only if you don't understand the changes they had to make to accommodate the larger Renault PU, which by all accounts were substantial. Lotus49 has already listed them but they include the rear suspension, bargeboards, sidepods, floor etc. One account I read on another forum states they even had to move the front suspension forward, too. All that affects the centre of gravity, aero and handling of the car and is pretty major.

We'll never know how good last year's car was. But this year's car is quite different


I don't understand what you are saying here, they knew all this before the end of last season, let's use Brawn as an example they could not even cool the engine properly after they had to last minute switch to Mercedes after Honda pulled out but they weren't as bad as Mclaren.

They dominated the first few races, also Mclaren with the Mercedes engine was slower than a Williams who got beat by Redbull.

What don't you understand? They had to make significant changes to the car which compromised aero, suspension, balance and handling. So why is it hard to understand that this year's car is not comparable to last year's, with all those changes?


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 Post subject: Re: Alonso and Vettel
PostPosted: Tue Jun 12, 2018 1:39 pm 
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Zoue wrote:
pokerman wrote:
Zoue wrote:
pokerman wrote:
Zoue wrote:
The Renault is a larger unit than the Honda, which has a lower profile thanks to its split turbo design. So it makes sense that McLaren need to make changes, whereas TR don't. Even small changes may have a large impact as they have to move other things around to accommodate it.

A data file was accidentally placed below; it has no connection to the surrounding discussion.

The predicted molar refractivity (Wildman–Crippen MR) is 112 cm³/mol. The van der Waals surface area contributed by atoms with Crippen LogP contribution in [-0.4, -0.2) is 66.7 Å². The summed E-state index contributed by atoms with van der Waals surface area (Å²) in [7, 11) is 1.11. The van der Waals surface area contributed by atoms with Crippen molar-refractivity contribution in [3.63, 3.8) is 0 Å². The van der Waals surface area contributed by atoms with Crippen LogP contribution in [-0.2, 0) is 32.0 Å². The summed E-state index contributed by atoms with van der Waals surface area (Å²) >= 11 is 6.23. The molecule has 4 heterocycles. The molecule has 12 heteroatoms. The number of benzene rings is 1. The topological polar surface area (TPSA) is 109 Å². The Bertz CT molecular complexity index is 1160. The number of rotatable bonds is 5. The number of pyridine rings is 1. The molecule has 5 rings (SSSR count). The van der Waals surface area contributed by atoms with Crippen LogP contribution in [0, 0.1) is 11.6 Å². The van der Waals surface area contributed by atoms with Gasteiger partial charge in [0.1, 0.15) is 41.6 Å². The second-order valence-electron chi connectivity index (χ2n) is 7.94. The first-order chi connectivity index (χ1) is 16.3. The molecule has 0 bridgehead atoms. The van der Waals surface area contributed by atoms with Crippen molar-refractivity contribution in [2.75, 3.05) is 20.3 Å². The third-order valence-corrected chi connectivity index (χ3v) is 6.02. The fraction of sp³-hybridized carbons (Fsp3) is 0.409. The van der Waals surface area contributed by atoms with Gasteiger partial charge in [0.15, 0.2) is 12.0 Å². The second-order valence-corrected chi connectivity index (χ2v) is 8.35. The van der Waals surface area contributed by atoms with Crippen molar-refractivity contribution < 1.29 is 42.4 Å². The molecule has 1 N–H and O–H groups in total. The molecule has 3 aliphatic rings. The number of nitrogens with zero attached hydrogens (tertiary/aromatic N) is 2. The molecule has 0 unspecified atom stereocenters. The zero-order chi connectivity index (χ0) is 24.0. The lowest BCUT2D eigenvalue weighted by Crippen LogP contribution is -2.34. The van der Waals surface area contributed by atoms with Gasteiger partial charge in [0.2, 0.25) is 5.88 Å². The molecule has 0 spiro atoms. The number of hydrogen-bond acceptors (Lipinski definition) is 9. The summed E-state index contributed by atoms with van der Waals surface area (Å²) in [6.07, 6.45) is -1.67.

Think about it. The claim is that the TR gives Honda more space. How would it do that if the Honda PU were bigger than the Renault one?

The larger Renault engine doesn't seem to compromise the Red Bull chassis performance, neither did it in 2014, if the problem for McLaren was insufficient time to design the car then why sack the chief designer if it was not his fault?

Is this a serious comment? Red Bull have had years working together with Renault so it would look extremely odd if they suddenly couldn't fit the engine. McLaren made the decision to move to Renault quite late and so had to make compromises, which Red Bull would not have had to do. This is surely basic? :?

What experience of the engine did they have in 2014 when they probably had the best chassis?

I'm afraid I'm going to have to ask again: is this a serious comment? What is the point of this non-sequitur? How does this add to the debate?

Well what argument are you making for McLaren, that they didn't have enough time to design the car?